On Forgiveness…

To forgive, forgiveness….What thought’s come to mind when you think about forgiveness? For most of my life people have told me that I am too hard on myself, and perhaps they are right. What I have come to understand is that in some ways this has been a defense mechanism. If I am hard on myself, no one else will have to be. If I am hard on myself I am somehow controlling my environment so maybe things seem a little less out of control or “unknown.” During my program for binge eating disorder, I did a lot of work around forgiving myself for things. I wracked my brain, “why was it so hard for me to extend myself the self-compassionate gesture and say, “I forgive you self for not being perfect, for being human?” Why can I forgive almost anyone around me, but not myself? Again, perhaps the defense mechanism comes into play, but I also started to think about our society. We live in a very critical society. Even looking at the tabloids or the news, one comment someone says is taken out of context and bam they are soon the center of storm of hateful comments. People seem to want punishment. People seem to want to make people pay. I often wonder where the compassion is in these stories. Where is the human emotion of empathy? Sure, some things people do are horrendous and people shouldn’t just walk around without any consequences. But, that’s not what I am talking about here. When we judge people so harshly, especially without knowing the facts or a person’s true heart, it does something to us as human beings. I think it hardens us in a way.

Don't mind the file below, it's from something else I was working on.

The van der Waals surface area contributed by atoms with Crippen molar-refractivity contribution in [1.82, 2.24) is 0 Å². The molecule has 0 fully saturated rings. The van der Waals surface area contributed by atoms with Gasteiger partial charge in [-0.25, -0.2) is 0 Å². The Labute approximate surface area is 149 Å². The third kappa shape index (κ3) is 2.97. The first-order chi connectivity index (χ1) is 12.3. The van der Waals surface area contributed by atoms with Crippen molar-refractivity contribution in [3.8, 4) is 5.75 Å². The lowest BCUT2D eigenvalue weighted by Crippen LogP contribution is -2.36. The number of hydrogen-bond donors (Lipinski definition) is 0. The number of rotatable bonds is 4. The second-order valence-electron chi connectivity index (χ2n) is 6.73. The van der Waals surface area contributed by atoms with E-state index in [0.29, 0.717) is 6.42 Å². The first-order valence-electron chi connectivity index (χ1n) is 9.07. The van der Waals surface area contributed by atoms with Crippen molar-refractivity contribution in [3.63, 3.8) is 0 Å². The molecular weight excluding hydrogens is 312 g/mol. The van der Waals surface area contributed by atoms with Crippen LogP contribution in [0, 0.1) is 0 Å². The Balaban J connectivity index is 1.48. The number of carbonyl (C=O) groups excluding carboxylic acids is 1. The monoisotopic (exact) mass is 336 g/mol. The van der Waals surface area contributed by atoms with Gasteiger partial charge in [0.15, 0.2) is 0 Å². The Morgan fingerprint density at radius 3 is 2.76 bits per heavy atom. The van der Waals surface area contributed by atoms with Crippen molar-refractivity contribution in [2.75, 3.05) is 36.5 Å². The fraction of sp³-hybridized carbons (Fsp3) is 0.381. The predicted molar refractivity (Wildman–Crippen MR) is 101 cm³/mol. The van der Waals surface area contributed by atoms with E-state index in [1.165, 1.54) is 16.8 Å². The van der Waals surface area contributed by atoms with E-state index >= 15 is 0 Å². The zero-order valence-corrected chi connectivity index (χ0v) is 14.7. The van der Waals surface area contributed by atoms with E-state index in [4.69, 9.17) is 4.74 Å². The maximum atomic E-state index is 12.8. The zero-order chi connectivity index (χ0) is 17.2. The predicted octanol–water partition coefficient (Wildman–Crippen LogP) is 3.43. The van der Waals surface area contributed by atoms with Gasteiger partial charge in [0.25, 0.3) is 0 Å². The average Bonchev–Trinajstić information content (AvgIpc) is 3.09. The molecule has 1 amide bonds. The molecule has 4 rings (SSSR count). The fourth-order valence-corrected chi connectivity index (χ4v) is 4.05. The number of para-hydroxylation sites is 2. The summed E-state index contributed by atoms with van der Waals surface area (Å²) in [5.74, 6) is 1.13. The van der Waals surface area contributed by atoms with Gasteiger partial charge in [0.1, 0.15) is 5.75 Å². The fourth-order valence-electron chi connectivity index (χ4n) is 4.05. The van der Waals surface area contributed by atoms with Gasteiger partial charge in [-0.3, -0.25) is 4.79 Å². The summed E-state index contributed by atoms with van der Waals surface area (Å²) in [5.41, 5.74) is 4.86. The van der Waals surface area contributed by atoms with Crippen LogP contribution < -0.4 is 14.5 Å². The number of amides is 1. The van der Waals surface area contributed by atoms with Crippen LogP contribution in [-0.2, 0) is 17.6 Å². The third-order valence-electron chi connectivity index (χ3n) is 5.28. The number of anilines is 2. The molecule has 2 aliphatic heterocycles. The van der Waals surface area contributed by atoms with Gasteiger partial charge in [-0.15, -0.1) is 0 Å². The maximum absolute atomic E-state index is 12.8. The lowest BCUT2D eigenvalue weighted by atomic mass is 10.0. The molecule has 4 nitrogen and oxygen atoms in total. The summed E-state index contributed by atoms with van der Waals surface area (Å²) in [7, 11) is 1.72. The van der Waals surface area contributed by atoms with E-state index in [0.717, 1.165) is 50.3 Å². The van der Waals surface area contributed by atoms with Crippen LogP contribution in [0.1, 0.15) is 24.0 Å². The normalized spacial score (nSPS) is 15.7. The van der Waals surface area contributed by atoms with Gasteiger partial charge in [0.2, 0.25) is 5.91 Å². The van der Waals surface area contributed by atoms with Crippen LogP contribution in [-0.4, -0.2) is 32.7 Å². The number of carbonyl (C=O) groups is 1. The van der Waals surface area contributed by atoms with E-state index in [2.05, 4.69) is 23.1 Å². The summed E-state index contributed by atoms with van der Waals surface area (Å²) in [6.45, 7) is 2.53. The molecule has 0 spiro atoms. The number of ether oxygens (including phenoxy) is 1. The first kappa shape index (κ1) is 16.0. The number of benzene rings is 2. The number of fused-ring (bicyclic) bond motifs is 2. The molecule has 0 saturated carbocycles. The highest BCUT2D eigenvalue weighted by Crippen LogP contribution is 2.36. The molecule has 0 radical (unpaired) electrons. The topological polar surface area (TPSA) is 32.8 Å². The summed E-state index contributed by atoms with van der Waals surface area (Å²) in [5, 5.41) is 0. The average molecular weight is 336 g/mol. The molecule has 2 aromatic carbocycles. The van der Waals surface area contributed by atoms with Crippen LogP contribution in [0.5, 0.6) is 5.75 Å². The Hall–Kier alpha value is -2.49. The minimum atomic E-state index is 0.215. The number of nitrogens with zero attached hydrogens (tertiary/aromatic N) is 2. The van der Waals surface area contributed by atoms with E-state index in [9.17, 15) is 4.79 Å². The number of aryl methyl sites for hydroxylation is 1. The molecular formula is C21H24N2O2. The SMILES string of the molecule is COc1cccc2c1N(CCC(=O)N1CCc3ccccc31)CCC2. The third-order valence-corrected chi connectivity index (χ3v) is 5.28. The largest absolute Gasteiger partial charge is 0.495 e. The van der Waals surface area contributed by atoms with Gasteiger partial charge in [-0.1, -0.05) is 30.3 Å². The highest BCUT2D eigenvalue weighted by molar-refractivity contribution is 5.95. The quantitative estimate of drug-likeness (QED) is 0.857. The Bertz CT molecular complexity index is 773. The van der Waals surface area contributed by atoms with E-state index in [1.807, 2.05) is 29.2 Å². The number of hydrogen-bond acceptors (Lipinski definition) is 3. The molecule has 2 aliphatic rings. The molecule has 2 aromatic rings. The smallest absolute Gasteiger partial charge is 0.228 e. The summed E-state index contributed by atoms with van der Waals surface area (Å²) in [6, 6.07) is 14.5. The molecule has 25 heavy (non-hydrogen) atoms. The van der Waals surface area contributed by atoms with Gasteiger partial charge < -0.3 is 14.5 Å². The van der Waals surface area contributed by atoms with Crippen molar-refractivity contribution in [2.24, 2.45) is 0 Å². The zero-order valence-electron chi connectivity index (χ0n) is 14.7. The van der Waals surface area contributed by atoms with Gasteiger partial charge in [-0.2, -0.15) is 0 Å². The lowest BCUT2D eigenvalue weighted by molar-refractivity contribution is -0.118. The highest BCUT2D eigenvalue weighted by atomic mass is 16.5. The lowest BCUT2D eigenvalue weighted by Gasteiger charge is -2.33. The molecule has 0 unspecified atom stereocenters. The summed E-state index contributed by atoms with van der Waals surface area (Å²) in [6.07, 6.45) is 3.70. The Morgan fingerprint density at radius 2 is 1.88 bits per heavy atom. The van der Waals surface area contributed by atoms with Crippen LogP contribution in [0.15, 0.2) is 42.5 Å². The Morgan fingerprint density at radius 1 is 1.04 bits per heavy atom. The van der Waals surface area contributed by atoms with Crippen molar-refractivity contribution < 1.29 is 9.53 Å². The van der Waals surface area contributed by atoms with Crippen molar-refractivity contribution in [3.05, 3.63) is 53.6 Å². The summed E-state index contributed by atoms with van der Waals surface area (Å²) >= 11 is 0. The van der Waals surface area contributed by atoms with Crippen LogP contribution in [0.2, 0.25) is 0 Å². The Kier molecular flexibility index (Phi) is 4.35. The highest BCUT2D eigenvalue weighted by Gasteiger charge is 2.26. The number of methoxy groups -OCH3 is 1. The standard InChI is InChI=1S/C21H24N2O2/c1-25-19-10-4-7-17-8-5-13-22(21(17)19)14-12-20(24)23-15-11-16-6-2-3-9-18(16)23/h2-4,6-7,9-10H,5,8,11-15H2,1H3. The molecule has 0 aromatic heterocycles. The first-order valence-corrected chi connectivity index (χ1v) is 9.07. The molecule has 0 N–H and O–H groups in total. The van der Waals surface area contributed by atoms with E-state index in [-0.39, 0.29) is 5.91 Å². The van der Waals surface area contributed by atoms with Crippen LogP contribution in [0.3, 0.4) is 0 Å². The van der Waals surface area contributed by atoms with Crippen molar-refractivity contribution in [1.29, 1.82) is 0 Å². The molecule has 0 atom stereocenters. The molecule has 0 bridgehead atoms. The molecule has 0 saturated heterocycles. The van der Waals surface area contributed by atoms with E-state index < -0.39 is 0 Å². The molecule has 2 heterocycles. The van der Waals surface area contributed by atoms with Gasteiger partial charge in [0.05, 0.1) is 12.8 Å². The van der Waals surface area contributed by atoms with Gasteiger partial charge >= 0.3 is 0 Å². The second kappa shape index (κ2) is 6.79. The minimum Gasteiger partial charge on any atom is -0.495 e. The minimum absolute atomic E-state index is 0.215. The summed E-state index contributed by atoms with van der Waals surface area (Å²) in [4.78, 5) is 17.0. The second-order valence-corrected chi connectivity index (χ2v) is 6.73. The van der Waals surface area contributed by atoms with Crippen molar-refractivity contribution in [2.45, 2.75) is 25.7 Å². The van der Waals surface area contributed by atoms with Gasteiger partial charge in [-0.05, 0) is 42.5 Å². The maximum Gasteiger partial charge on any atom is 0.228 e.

So, enough blaming society…why else is self-forgiveness so freaking hard? Well, I can really only speak for myself. First of all, I had to take a look at myself and say, did I really do anything wrong? Sometimes I was blaming myself for things I had nothing to do with in reality, or I was feeling like I had to fly around with a cape on saving everyone. Sometimes, I did have to admit ok, yes maybe I could have done this differently etc. For example, I remember learning from someone, that comments I had made hurt their feelings and made them actually very upset. Learning this and admitting that I had caused someone sadness tore through me. I thought, “how could I have done something like this?” I beat myself up for that for a very long time. That is despite apologizing and learning new ways of communicating. Harboring those feelings towards myself in the long run really would not have helped my friend any, because most likely she had already moved on. Ahhh admitting life, and me, are not always perfect was hard for me. It meant admitting I was vulnerable and that people are vulnerable. This meant admitting that the world is not always a place of fairy tales and roses and days gone by. It meant admitting sometimes, things go wrong. Of course, I know all of this rationally. The imperfection of the world and myself are things that not only am I aware of, but are also realities that can be a bit scary, because again it means being vulnerable. I think my subconscious thought pattern went something like this:  if I allow myself to be imperfect, it means being seen, being seen means being vulnerable, and being vulnerable means the possibility of getting hurt, getting hurt means experiencing painful emotions…and you get the picture.